There are rules when at concerts and plays

Published 9:19 am Friday, September 20, 2013

Column: Notes from Home, by David Behling

Many years of sitting in darkened theaters and being up on stage as a singer or actor have taught me that the behavior of audiences at live concerts and plays is important. What people do while sitting in the darkened seats in auditoriums and theaters effects the quality of the performance for everybody else.

Many of these behaviors are pretty obvious. Yelling out the names of our kids or friends the first time they walk out on stage often distracts them and thus interferes with more than just the ability of the rest of the audience to enjoy what’s taking place. Talking on mobiles is also pretty obvious. And very obnoxious, too, along with flash photography.

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While it’s not as obnoxious or noisy, using an iPad or camera phone to film a show also distracts. Unless the family members — it’s usually parents, but not always — are sitting or standing in the very last row (or behind it), the screens of their devices draw the eyes of everyone sitting in the seats behind them. Instead of watching or listening to the performance, we watch the filming of it, as fascinated by the glowing screen as magpies are by shiny bits of glass. The attention of the audience should be focused on what’s happening on stage, not on technologies employed by amateur filmmakers.

There’s something beyond all these distractions and petty annoyances, however, that bothers me even more. It’s right at the end of the show or concert, the final notes linger in the hall, and I cringe, waiting for it. The audience begins to applaud as the musicians or actors bow, and then those sitting in the darkness begin to rise to their feet. Slowly, clump by clump or row by row, the people clapping stand up.

And I cringe. Oh, I stand up along with the rest, but reluctantly, without enthusiasm.

Why do I cringe, you ask? Why am I so reluctant to join in this ultimate form of applause? Isn’t this all a wonderful part of life today? Don’t the performers deserve it?

Bah, humbug, I say. I have been in the audience for many outstanding performances in my life, including many in theaters and auditoriums here in Freeborn County. But writing as a performer, standing ovations that aren’t earned have no meaning to me, or to many other experienced actors, singers or musicians. Robotic, compelled, automatic standing ovations are not genuine.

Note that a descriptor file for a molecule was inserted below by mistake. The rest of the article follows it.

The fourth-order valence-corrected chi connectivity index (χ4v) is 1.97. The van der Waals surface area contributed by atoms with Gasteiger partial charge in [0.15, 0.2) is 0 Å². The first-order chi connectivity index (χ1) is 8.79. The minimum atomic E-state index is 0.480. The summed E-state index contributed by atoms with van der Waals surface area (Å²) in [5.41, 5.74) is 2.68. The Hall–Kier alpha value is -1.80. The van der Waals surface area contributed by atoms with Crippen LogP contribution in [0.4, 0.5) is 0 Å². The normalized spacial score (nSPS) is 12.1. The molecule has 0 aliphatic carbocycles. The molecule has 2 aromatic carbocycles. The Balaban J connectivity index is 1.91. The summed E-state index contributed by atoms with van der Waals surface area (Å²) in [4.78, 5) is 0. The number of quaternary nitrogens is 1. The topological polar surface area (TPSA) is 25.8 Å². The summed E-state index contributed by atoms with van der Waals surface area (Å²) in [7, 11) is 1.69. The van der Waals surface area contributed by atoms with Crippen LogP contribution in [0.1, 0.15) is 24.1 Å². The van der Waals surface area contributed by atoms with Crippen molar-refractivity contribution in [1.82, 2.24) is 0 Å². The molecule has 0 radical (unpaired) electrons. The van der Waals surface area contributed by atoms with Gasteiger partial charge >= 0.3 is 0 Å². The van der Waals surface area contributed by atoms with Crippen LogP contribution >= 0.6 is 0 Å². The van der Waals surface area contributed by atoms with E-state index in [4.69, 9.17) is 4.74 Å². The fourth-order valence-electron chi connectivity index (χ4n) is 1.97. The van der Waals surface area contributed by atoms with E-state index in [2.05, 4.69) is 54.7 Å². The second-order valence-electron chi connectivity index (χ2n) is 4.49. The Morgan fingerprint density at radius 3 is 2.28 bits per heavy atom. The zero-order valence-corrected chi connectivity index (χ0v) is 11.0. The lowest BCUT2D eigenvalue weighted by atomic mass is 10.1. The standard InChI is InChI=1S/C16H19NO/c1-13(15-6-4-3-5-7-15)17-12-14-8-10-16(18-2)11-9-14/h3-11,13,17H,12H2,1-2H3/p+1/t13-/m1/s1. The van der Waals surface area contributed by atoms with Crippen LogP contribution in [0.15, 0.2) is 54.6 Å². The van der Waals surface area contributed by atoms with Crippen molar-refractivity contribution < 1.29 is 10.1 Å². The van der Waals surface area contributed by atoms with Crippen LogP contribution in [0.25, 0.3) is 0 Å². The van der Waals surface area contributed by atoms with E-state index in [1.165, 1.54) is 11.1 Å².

These make me cringe because, too often, they actually mask the audience’s desire to get ready to leave. I have seen many people, while standing up for the “ovation” for the performers, pause first to retrieve purses from floors or jackets from the backs of chairs. Some of them don’t even keep clapping. They just stand there waiting for everybody else to settle down so they can make their quick exits to the parking lot.

There’s something else following performances — especially at plays and musicals locally — that is equally icky: the performers disappear from the stage only to reappear in the lobby or by the exit, still in makeup and costumes, standing in a receiving line, waiting for handshakes and parental hugs. The only way to leave the building is to exit right past them, as if we were at a wedding … or more distressing, at a wake, and we’re in line greeting the family of the deceased.

If we want to congratulate someone directly (which I admit I find meaningful as an actor), it doesn’t have to happen right at the exit. There’s almost always space off to the side or a “green room” where audience and cast can talk. But to appear in costume while not in character and give the appearance of demanding congratulatory handshakes? That just doesn’t feel kosher to me.

I’m not just being grumpy and judgemental. The reward of applause is important to performers; a standing ovation can bring true joy . . . it’s better than money, as far as I’m concerned. But only if it’s genuine, when what we’ve done deserves that ultimate compliment. Polite applause should be a given at any performance, perhaps automatic at one featuring children (even when we are not related to them), but standing ovations should be earned regardless of who is performing.


David Rask Behling teaches at Waldorf College in Forest City, Iowa, and lives with his wife and children in Albert Lea.